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Bad-Faith Insurance Lawsuits

Insurance isn’t just for peace of mind. After a traumatic event, it’s important that your insurance provider delivers the relief that’s outlined in your contract—the relief that they promised. 

Traumatic accidents can cause significant financial injury, and without the safety net of insurance, the damage can take years to recover from. Insurance companies won’t think twice about terminating your contract if you fail to hold up your end of the deal, so why is it acceptable if they fail to deliver on their obligations? 

Many insurance companies have diminished or denied claims to protect their own financial security. Their unscrupulous actions negatively impact innocent consumers like you, who are just trying to get back on their feet after a traumatic experience. This is especially unacceptable when they’ve signed a contract that requires them to act ethically. If you believe your insurance claim was denied unjustly, our experienced bad faith insurance attorneys can help you fight for the compensation you deserve.

Contact Morgan & Morgan today to get started.

What is Bad Faith?

Insurance companies are required to act ethically when responding to your claim. When they fail to do so, they are acting in “bad faith.” This definition can vary depending on your location, but generally covers any interactions where your insurance provider fails to deliver services that were agreed upon in your contract.

Bad faith also applies to the manner in which your claim is treated. For example, if you filed your claim in January and the insurance company still hasn’t responded by July, it could qualify as bad faith. If you’re unsure if your situation is eligible for a bad-faith lawsuit, contact our attorneys for more information.

How Do Bad-Faith Lawsuits Work?

Bad-faith lawsuits allow you to pursue the value of your full compensation, as well as punitive damages for the hardship you’ve endured. However, before you can file a bad-faith lawsuit, you must first attempt to settle the issue outside of court.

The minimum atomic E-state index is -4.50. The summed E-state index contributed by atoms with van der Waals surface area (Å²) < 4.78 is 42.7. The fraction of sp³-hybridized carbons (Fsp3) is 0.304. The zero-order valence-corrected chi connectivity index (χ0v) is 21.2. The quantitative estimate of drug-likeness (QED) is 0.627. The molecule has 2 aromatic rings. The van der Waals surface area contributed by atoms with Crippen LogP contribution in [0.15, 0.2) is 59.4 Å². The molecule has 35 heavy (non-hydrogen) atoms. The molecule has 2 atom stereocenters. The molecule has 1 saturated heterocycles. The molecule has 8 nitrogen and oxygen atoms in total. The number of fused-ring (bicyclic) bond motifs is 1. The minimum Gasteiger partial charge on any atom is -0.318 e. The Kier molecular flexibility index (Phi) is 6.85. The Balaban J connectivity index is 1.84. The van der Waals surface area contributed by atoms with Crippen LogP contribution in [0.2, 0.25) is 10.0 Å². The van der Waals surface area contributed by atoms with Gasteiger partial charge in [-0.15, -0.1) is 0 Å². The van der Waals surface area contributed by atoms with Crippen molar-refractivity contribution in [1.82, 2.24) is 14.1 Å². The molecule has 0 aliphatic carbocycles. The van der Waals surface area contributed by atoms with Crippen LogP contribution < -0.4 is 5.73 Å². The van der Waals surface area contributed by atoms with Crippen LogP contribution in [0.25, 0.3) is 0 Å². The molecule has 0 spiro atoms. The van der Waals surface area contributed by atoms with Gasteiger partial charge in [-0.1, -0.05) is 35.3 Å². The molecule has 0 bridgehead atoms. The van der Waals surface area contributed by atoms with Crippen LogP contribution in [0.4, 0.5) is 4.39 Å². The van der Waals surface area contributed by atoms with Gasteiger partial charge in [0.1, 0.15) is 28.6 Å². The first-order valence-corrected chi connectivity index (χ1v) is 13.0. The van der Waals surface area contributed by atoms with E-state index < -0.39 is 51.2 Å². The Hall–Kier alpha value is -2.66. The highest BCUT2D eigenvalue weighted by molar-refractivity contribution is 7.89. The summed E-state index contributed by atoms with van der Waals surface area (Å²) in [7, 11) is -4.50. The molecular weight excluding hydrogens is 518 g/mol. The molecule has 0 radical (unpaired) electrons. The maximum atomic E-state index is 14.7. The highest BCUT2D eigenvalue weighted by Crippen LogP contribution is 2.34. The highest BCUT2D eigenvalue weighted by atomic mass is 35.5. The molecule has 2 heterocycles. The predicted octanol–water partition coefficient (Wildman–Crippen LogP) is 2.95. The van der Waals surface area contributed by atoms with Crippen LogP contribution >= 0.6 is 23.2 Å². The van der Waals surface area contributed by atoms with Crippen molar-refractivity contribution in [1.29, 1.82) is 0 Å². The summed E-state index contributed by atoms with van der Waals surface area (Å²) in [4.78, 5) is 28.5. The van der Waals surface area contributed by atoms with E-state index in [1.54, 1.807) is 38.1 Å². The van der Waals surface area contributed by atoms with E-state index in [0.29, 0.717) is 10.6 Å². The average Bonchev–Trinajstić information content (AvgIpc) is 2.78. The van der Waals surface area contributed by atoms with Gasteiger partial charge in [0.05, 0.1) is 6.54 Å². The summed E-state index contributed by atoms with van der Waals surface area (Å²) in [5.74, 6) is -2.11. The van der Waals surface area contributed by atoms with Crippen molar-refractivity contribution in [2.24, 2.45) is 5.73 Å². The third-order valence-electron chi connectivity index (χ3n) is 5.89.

A written accusation of bad faith is required to start the legal proceedings, so you should draft a demand letter to send to your insurer. This will include evidence of their unjust behavior and, in the case of an outright benefit denial, explicit documentation of their refusal to provide the service. Once your insurance provider receives your letter, they have between 15-60 days to respond.

If the insurance company refuses to respond to your demand letter, you are allowed to pursue a bad-faith lawsuit against them. This can be a complicated process, but our attorneys can advocate for your rights and advise you on the next best steps.

Contact Our Bad-Faith Insurance Attorneys Today

In the most difficult moments of your life, Morgan & Morgan has your back. Traumatic accidents are expensive, and your insurance provider’s failure to deliver could affect your ability to provide for your family. Our firm has the resources to hold them accountable for their unacceptable actions and pursue the full value of your compensation.

Contact us today to get started.

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